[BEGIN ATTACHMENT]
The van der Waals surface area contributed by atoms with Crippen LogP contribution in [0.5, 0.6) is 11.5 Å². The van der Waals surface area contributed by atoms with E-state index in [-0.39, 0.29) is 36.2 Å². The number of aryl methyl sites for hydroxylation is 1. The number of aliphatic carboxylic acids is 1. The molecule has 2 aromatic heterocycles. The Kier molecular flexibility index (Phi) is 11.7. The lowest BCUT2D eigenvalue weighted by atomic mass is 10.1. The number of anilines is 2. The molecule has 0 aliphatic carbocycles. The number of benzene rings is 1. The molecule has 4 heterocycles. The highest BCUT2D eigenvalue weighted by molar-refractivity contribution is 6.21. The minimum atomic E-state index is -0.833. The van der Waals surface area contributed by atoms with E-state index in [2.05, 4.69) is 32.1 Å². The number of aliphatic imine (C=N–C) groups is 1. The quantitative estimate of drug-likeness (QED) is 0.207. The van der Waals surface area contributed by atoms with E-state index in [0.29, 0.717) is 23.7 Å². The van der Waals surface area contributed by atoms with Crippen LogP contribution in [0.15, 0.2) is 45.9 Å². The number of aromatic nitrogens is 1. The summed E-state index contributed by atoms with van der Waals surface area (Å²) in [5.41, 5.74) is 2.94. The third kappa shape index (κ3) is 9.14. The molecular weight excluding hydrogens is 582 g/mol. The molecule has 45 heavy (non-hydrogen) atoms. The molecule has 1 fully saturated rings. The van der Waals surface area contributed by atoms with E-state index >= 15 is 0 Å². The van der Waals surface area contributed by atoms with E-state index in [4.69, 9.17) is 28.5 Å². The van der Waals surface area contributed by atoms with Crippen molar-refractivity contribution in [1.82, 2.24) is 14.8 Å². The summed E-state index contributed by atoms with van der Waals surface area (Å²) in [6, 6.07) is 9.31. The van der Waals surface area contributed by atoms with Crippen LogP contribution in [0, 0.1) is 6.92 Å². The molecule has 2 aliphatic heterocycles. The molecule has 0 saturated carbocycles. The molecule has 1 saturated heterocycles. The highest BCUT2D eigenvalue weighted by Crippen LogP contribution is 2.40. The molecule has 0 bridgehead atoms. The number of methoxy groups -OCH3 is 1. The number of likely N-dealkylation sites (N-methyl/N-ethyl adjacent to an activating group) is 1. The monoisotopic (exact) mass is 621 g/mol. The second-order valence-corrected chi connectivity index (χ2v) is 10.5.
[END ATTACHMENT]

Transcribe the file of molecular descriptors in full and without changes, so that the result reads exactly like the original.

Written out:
The van der Waals surface area contributed by atoms with Crippen LogP contribution in [0.5, 0.6) is 11.5 Å². The van der Waals surface area contributed by atoms with E-state index in [-0.39, 0.29) is 36.2 Å². The number of aryl methyl sites for hydroxylation is 1. The number of aliphatic carboxylic acids is 1. The molecule has 2 aromatic heterocycles. The Kier molecular flexibility index (Phi) is 11.7. The lowest BCUT2D eigenvalue weighted by atomic mass is 10.1. The number of anilines is 2. The molecule has 0 aliphatic carbocycles. The number of benzene rings is 1. The molecule has 4 heterocycles. The highest BCUT2D eigenvalue weighted by molar-refractivity contribution is 6.21. The minimum atomic E-state index is -0.833. The van der Waals surface area contributed by atoms with E-state index in [2.05, 4.69) is 32.1 Å². The number of aliphatic imine (C=N–C) groups is 1. The quantitative estimate of drug-likeness (QED) is 0.207. The van der Waals surface area contributed by atoms with E-state index in [0.29, 0.717) is 23.7 Å². The van der Waals surface area contributed by atoms with Crippen LogP contribution in [0.15, 0.2) is 45.9 Å². The number of aromatic nitrogens is 1. The summed E-state index contributed by atoms with van der Waals surface area (Å²) in [5.41, 5.74) is 2.94. The third kappa shape index (κ3) is 9.14. The molecular weight excluding hydrogens is 582 g/mol. The molecule has 45 heavy (non-hydrogen) atoms. The molecule has 1 fully saturated rings. The van der Waals surface area contributed by atoms with E-state index >= 15 is 0 Å². The van der Waals surface area contributed by atoms with E-state index in [4.69, 9.17) is 28.5 Å². The van der Waals surface area contributed by atoms with Crippen molar-refractivity contribution in [1.82, 2.24) is 14.8 Å². The summed E-state index contributed by atoms with van der Waals surface area (Å²) in [6, 6.07) is 9.31. The van der Waals surface area contributed by atoms with Crippen LogP contribution in [0, 0.1) is 6.92 Å². The molecule has 2 aliphatic heterocycles. The molecule has 0 saturated carbocycles. The molecule has 1 saturated heterocycles. The highest BCUT2D eigenvalue weighted by Crippen LogP contribution is 2.40. The molecule has 0 bridgehead atoms. The number of methoxy groups -OCH3 is 1. The number of likely N-dealkylation sites (N-methyl/N-ethyl adjacent to an activating group) is 1. The monoisotopic (exact) mass is 621 g/mol. The second-order valence-corrected chi connectivity index (χ2v) is 10.5.